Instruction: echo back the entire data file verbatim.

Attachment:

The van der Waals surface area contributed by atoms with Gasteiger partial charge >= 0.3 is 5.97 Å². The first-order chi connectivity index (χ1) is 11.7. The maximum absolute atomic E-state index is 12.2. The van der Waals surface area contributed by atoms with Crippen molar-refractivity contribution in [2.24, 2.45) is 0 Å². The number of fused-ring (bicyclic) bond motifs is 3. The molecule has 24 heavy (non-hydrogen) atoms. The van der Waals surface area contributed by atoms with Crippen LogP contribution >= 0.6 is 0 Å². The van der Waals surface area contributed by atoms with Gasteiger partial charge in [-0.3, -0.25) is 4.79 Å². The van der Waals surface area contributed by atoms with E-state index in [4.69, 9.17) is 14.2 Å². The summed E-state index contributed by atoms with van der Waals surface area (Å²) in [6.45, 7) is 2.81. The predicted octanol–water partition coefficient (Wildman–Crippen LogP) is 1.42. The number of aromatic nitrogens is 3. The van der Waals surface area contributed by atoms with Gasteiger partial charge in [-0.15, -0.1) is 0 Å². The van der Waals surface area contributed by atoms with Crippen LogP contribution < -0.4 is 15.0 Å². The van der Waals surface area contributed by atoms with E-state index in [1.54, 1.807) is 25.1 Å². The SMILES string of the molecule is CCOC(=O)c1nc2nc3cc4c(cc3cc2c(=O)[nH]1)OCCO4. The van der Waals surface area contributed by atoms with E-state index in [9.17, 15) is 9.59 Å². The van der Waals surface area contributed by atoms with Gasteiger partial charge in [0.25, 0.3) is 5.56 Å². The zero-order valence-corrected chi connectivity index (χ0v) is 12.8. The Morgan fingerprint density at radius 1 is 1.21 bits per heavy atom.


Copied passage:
The van der Waals surface area contributed by atoms with Gasteiger partial charge >= 0.3 is 5.97 Å². The first-order chi connectivity index (χ1) is 11.7. The maximum absolute atomic E-state index is 12.2. The van der Waals surface area contributed by atoms with Crippen molar-refractivity contribution in [2.24, 2.45) is 0 Å². The number of fused-ring (bicyclic) bond motifs is 3. The molecule has 24 heavy (non-hydrogen) atoms. The van der Waals surface area contributed by atoms with Crippen LogP contribution >= 0.6 is 0 Å². The van der Waals surface area contributed by atoms with Gasteiger partial charge in [-0.3, -0.25) is 4.79 Å². The van der Waals surface area contributed by atoms with E-state index in [4.69, 9.17) is 14.2 Å². The summed E-state index contributed by atoms with van der Waals surface area (Å²) in [6.45, 7) is 2.81. The predicted octanol–water partition coefficient (Wildman–Crippen LogP) is 1.42. The number of aromatic nitrogens is 3. The van der Waals surface area contributed by atoms with Gasteiger partial charge in [-0.15, -0.1) is 0 Å². The van der Waals surface area contributed by atoms with Crippen LogP contribution < -0.4 is 15.0 Å². The van der Waals surface area contributed by atoms with E-state index in [1.54, 1.807) is 25.1 Å². The SMILES string of the molecule is CCOC(=O)c1nc2nc3cc4c(cc3cc2c(=O)[nH]1)OCCO4. The van der Waals surface area contributed by atoms with E-state index in [9.17, 15) is 9.59 Å². The van der Waals surface area contributed by atoms with Gasteiger partial charge in [0.25, 0.3) is 5.56 Å². The zero-order valence-corrected chi connectivity index (χ0v) is 12.8. The Morgan fingerprint density at radius 1 is 1.21 bits per heavy atom.